from these different provenances have shown varying tolerances to salt, drought, and pH extremes, which can be useful when selecting genotypes for planting in different geographical regions ( Denny, 2007 ). Cercosporidium blight caused by the pathogen
Garry Vernon McDonald, Geoffrey C. Denny, Michael A. Arnold, Donita L. Bryan, and Larry Barnes
Ulrik Bräuner Nielsen and Gary A. Chastagner
Kathy Riley and Gerner Frederiksen during harvest and data collection is gratefully acknowledged. Special thanks to Langesø Estate for hosting the provenance trial and for allowing harvesting of branch samples.
Bruce W. Wood, Larry. J. Grauke, and Jerry A. Payne
An assessment of vegetative traits of pecan [Carya illinoinensis (Wangenh.) K. Koch] from a range-wide provenance collection indicated the existence of at least two distinct populations within the native range (i.e., provenances north of Texas vs. provenances in Texas and Mexico). Southern most provenances generally broke bud earlier, retained foliage later in the fall, grew larger in height and trunk diameter, had narrower leaflet droop angles, had greater leaflet tilt angles, wider limb angles, greater Zn deficiency, less black pecan aphid susceptibility, and less red coloration to foliage than did northern most provenances. Trees originating from Jaumaua, in northern Mexico, were especially noteworthy insomuch that they were by far the tallest, possessed the largest trunk diameters, the longest foliation period, and lowest Zn deficiency ratings of all provenances. One family within this Jaumaua population also exhibited a high level of cold hardiness. Family heritability (hf 2) estimates were ≥0.48 for trunk cross sectional area, date of budbreak, leaf redness, cold injury, leaflet droop angle, and leaflet tilt angle, and ≤0.39 for late season leaf fall, black pecan aphid susceptibility, zinc deficiency, and branch angle.
Ling Ma, Xingquan Rao, and Xiaoyang Chen
this study, we examined the growth rates and leaf phenotypes of 57 plant species with several different provenances grown hydroponically for more than 10 weeks. We hypothesized the following: 1) length of survival under waterlogging stress should be a
Emad Bsoul, Rolston St. Hilaire, and Dawn M. VanLeeuwen
strategy has revealed that in beech ( Fagus sylvatica L.) plants selected over 11 provenances, drought had a lesser impact on the greenhouse performance of ecotypes selected from relatively dry habitats compared with plants chosen from mesic provenances
Bryan J. Peterson and William R. Graves
wide range of soil pH or that ecotypic adaptation to localized soil pH has occurred ( Dawson et al., 2007 ; Rajakaruna, 2004 ; Snaydon, 1970 ). If the latter is true, genotypes of D. palustris from disparate provenances may respond differently to
Laura G. Jull, Thomas G. Ranney, and Frank A. Blazich
Seedlings of six provenances of Atlantic white cedar [Chamaecyparis thyoides (L.) B.S.P.] (Escambia Co., Ala., Santa Rosa Co., Fla., Wayne Co., N.C., Burlington Co., N.J., New London Co., Conn., and Barnstable Co., Mass.) were grown in controlled-environment chambers for 12 weeks under 16-hour photoperiods with 16-hour days/8-hour nights of 22/18 °C, 26/22 °C, 30/26 °C, 34/30 °C or 38/34 °C. Considerable variation in height, foliage color, and overall plant size was observed among plants from the various provenances. Seedlings from the two most northern provenances (Massachusetts and Connecticut) were most heat sensitive as indicated by decreasing growth rates at temperature regimes >22/18 °C. In contrast, plants from New Jersey and the three southern provenances (North Carolina, Florida, and Alabama) exhibited greater heat tolerance as indicated by steady or increasing growth rates and greater top and root dry weights as temperature regimes increased above 22/18 °C. Growth rates of seedlings from the four aforementioned provenances decreased rapidly at temperature regimes >30/26 °C suggesting low species tolerance to high temperatures. There were no significant differences in seedling dry matter production among provenances when temperature regimes were ≥34/30 °C. Net shoot photosynthesis and dark respiration of plants did not vary by provenance; however, net photosynthesis was temperature sensitive and decreased at temperature regimes >26/22 °C. Foliar respiration rates increased as temperature increased from 22/18 °C to 26/22 °C, but then remained relatively constant or decreased at higher temperature regimes. Plants at temperatures ≥34/30 °C exhibited severe stunting, chlorosis, and necrosis on branch tips. However, tissue concentrations of N, P, K, Ca, Mg, Fe, Zn, Cu, and Mn generally increased with temperature regimes >30/26 °C indicating that mineral nutrient concentration was not a limiting factor at high temperatures.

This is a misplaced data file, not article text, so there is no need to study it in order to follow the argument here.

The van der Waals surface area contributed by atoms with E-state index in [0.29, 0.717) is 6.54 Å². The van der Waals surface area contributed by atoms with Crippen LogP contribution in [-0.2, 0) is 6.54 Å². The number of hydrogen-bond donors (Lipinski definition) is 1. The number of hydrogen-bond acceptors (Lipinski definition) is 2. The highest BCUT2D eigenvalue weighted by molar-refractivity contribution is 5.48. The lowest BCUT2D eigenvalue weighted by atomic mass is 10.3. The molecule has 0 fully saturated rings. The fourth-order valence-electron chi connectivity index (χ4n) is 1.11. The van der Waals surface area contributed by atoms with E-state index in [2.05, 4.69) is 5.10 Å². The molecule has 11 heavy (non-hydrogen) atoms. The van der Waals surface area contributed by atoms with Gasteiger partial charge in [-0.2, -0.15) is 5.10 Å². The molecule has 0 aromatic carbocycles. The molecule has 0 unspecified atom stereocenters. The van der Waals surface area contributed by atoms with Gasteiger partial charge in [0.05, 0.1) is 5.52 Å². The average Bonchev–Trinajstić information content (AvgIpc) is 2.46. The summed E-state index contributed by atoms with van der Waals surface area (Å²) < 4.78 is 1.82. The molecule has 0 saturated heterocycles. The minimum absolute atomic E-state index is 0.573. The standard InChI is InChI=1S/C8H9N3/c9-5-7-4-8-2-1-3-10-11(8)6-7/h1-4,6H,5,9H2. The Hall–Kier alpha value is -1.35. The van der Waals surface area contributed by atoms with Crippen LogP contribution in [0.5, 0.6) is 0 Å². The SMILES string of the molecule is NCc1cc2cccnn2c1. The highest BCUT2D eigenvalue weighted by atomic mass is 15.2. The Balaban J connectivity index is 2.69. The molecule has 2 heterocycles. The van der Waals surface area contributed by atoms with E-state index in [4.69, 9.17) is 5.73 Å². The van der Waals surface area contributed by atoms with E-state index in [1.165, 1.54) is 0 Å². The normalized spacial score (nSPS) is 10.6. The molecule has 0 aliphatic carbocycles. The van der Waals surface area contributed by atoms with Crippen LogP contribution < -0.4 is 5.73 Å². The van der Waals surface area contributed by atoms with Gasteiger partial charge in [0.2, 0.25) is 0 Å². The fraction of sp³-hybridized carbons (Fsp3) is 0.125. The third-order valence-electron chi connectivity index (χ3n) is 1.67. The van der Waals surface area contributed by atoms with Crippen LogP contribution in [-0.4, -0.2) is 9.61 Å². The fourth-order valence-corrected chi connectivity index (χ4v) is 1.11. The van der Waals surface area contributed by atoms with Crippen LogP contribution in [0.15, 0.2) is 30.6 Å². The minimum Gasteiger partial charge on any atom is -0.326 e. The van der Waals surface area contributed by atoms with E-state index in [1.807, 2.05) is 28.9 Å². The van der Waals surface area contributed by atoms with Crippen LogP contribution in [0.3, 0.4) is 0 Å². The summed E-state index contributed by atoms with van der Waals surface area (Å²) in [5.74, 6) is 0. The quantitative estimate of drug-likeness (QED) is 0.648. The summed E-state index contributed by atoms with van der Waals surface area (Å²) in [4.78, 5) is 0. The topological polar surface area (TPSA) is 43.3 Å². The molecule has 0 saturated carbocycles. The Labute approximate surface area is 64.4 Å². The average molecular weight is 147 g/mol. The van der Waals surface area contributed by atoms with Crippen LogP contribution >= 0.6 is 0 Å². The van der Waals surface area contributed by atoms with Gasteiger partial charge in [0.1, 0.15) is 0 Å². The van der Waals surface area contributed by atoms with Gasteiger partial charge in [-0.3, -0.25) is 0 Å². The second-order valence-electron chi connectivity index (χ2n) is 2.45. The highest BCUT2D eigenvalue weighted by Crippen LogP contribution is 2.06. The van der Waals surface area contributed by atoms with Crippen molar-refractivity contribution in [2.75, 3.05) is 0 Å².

Larry J. Shoemake, Michael A. Arnold, and Fred T. Davies Jr.